Laws vary by state, of course. In Wisconsin, according to the 1993 case State v. Neumann:
the offense of second-degree sexual assault by sexual intercourse does not require proof of intent
and therefore someone who claimed to be too drunk to know what he was doing was still guilty. Although that was a case involving adults and therefore a different statute, I think the statutes are similar enough to produce a similar result in a case involving a minor.
But even though intent isn't required, according to the 2007 case State v. Lackershire she's still be not guilty in Wisconsin. It flat out says that:
If the defendant was raped, the act of having sexual intercourse with a child does not constitute a crime.
Additionally, in your case, there was a gun to her head. Under Wisconsin law, the woman could not be guilty of statutory rape, because of this law:
(1) A threat by a person other than the actor's coconspirator which causes the actor reasonably to believe that his or her act is the only means of preventing imminent death or great bodily harm to the actor or another and which causes him or her so to act is a defense to a prosecution for any crime based on that act, except that if the prosecution is for first-degree intentional homicide, the degree of the crime is reduced to 2nd-degree intentional homicide.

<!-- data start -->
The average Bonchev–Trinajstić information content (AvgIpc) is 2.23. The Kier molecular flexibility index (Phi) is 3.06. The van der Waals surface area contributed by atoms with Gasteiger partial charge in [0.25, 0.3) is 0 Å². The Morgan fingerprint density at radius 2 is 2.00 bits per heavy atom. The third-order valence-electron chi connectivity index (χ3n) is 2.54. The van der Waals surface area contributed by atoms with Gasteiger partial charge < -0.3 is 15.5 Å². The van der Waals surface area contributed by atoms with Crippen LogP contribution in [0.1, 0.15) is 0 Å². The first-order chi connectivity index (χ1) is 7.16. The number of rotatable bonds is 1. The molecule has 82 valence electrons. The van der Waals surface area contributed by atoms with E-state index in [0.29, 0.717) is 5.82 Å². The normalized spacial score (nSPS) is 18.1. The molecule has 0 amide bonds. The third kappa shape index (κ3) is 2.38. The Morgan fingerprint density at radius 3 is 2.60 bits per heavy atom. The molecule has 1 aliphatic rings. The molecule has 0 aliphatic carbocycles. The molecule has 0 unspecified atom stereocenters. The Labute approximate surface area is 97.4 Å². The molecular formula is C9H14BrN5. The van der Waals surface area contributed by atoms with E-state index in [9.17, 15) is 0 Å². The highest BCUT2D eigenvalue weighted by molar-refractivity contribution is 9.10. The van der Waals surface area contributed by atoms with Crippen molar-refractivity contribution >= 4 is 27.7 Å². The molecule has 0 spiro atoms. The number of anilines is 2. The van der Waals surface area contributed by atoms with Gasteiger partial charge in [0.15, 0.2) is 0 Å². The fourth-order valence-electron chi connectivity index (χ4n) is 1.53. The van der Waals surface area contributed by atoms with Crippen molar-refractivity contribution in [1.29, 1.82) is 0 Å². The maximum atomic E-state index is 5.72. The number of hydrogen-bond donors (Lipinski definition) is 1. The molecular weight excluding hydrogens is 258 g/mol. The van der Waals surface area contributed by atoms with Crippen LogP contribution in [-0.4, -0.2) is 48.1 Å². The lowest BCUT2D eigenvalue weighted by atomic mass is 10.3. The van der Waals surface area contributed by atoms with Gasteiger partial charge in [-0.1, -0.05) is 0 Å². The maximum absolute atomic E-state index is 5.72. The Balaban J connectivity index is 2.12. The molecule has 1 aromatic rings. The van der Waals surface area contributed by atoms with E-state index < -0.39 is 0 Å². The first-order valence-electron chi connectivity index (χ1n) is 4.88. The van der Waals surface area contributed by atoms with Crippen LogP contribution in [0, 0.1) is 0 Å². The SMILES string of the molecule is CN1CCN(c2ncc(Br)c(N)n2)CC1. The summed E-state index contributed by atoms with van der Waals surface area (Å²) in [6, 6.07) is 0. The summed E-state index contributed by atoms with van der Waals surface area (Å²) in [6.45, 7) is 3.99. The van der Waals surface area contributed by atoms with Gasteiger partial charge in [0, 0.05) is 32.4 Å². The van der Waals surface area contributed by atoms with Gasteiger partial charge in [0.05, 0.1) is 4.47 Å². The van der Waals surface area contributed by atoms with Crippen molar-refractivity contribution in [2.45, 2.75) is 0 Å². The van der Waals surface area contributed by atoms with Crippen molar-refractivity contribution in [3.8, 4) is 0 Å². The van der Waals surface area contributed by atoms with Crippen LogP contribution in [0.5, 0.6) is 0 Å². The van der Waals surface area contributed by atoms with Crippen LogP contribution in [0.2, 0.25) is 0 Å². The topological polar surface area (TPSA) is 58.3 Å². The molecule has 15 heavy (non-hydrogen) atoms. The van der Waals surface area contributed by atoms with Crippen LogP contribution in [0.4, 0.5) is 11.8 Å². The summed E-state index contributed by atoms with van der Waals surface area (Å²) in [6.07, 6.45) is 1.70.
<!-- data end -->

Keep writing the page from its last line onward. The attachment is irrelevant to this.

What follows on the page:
The paper you link to mentions several possible defenses like coercion, and how each defense is not applicable in some states. I don't think it ever clearly establishes that there is a state where there is no defense. The example you (and the paper) give occurred in Florida. I couldn't find an applicable statute in Florida law, but that appears to be because it's in common law instead of a statute. According to the 1981 Florida case Wright v. State:
Florida has recognized the common law defense of duress as a defense to crimes other than homicide
so I don't think the woman would have been guilty under Florida law, either. The paper states that she was in fear for her life and that of her daughters, and it is extremely apparent in hindsight that her fear was reasonable.
I imagine that if the author was able to find an actual case where a victim was prosecuted under similar circumstances (or even one where the victim clearly could have been prosecuted under the law of that state) he would have used that case as his example instead. It seems that he couldn't... and that might tell you something. He probably used this example because it was sensational, but it doesn't seem that the woman was guilty under applicable law.